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New prostate drug that extends life by three months rejected because it costs too much

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New prostate drug that extends life by three months rejected because it costs too much

Cabazitaxel increases survival for men in advanced stage of disease

Prostate cancer charity boss describes news as 'huge blow'

A new drug which can give men with advanced prostate cancer an extra three months of life has been rejected for use on the NHS.

Cabazitaxel increases survival for men who had already tried a range of other therapies.

Each year around 35,000 men in the UK are diagnosed with prostate cancer, with around 10,000 having locally advanced disease who might be eligible for the drug.

But the NHS rationing body, the National Institute for Health and Clinical Excellence, says it is not value for money despite admitting it works.

An electron micrograph of prostatic cancer cells. A new drug prolonging life for prostate cancer sufferers has been rejected by the NHS rationing body

In draft guidance issued today Nice says the drug is not cost-effective, even though it was fast-tracked in the US as a ‘last chance’ treatment for prostate cancer sufferers.

The drug made by Sanofi costs around £22,000 for a one-off course of treatment.

The Prostate Cancer Charity said men in England would have to apply to the Cancer Drugs Fund in a bid to get it, but the option was not open to men in Wales which does not have a similar fund.

Owen Sharp, chief executive of The Prostate Cancer Charity, said ‘This decision is a huge blow to men living with the very advanced stages of prostate cancer who currently have very limited treatment options open to them.

‘Cabazitaxel is one of only two licensed drugs available in the UK that offers the hope of precious extra time to men living with advanced prostate cancer.

‘Nice’s decision not to recommend this drug means that men in England and Wales with advanced prostate cancer will find it much harder to access it through the NHS. ‘We are very concerned that this will lead to a postcode lottery and mean some men will not be able to get cabazitaxel in time for it to benefit them.

“It is essential that men who have been prescribed this drug because their doctors think it will benefit them can still access it on the NHS. ‘We hope that a review of NICE’s recommendation will take place as soon as the drug manufacturers are able to provide more information about the difference this drug can make to the quality of life of men with advanced prostate cancer.’

Results from a clinical trial of 755 men from 26 countries found the drug had benefits in patients whose cancer continued to progress despite the use of the current final option, the chemotherapy drug Taxotere.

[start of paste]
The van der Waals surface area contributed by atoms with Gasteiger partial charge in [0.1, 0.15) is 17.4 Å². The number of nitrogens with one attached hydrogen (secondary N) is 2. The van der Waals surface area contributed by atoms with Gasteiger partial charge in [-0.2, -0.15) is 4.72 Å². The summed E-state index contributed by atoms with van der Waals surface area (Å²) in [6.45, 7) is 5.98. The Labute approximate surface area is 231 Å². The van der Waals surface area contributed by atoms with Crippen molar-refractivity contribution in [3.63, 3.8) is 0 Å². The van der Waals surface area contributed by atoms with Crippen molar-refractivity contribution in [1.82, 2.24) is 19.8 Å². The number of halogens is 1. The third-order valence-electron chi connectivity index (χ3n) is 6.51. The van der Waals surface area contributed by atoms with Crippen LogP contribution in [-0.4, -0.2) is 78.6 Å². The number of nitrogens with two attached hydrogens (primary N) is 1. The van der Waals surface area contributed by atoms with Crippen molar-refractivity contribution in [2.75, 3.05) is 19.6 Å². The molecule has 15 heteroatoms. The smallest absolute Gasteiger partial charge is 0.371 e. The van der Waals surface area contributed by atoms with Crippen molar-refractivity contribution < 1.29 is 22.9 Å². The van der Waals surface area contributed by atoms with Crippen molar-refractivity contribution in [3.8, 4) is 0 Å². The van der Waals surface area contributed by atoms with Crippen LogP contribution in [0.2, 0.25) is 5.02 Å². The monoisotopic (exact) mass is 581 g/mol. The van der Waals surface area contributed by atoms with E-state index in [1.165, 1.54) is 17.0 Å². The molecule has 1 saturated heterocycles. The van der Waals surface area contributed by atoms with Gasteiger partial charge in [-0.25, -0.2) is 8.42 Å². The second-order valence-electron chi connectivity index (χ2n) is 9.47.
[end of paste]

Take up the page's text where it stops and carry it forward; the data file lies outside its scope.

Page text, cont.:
Men whose cancer has spread beyond the prostate gland are usually treated with drugs that reduce the body’s production of testosterone, a hormone that can feed cancer growth.

When such therapy fails, Taxotere is used but this often fails as well.

The trial showed the overall survival of men taking cabazitaxel was 15.1 months compared with 12.7 months for men taking the drug mitoxantrone, used to promote quality of life.

Other information considered by Nice concluded men gained an average of three months’ extra life.

Owen Sharp, from the Prostate Cancer Charity, said the news is a 'huge blow' for those in the advanced stage of the disease

The US drugs watchdog, the Food and Drugs Administration, considered cabazitaxel, also known as Jevtana, under its priority review programme for drugs that may offer a major advance in treatment and approved it in 2010.

Sir Andrew Dillon, chief executive of Nice said ‘Although cabazitaxel has been shown to be effective in extending life, it is also associated with a number of side effects.

‘Once these factors had been taken into account, the independent Committee appraising this drug concluded that it would not provide enough health benefit to justify its cost, which means it would not be a cost effective use of limited NHS resources.

‘The draft guidance on cabazitaxel is now with consultees, who have the opportunity to appeal against it. Until NICE issues final guidance, NHS bodies should make decisions locally on the funding of specific treatments.

‘This draft guidance does not mean that people currently taking cabazitaxel will stop receiving it. They have the option to continue treatment until they and their clinicians consider it appropriate to stop.’

Dr Jasmin Hussein, oncology medical manager of Sanofi, said ‘We are disappointed that Nice has not recommended the use of Jevtana on the basis of cost. It offers an important new treatment option with significant clinical benefit.

‘There is significant clinical need within the NHS for Jevtana – with around 100 patients having been prescribed the drug through the Cancer Drugs Fund.’


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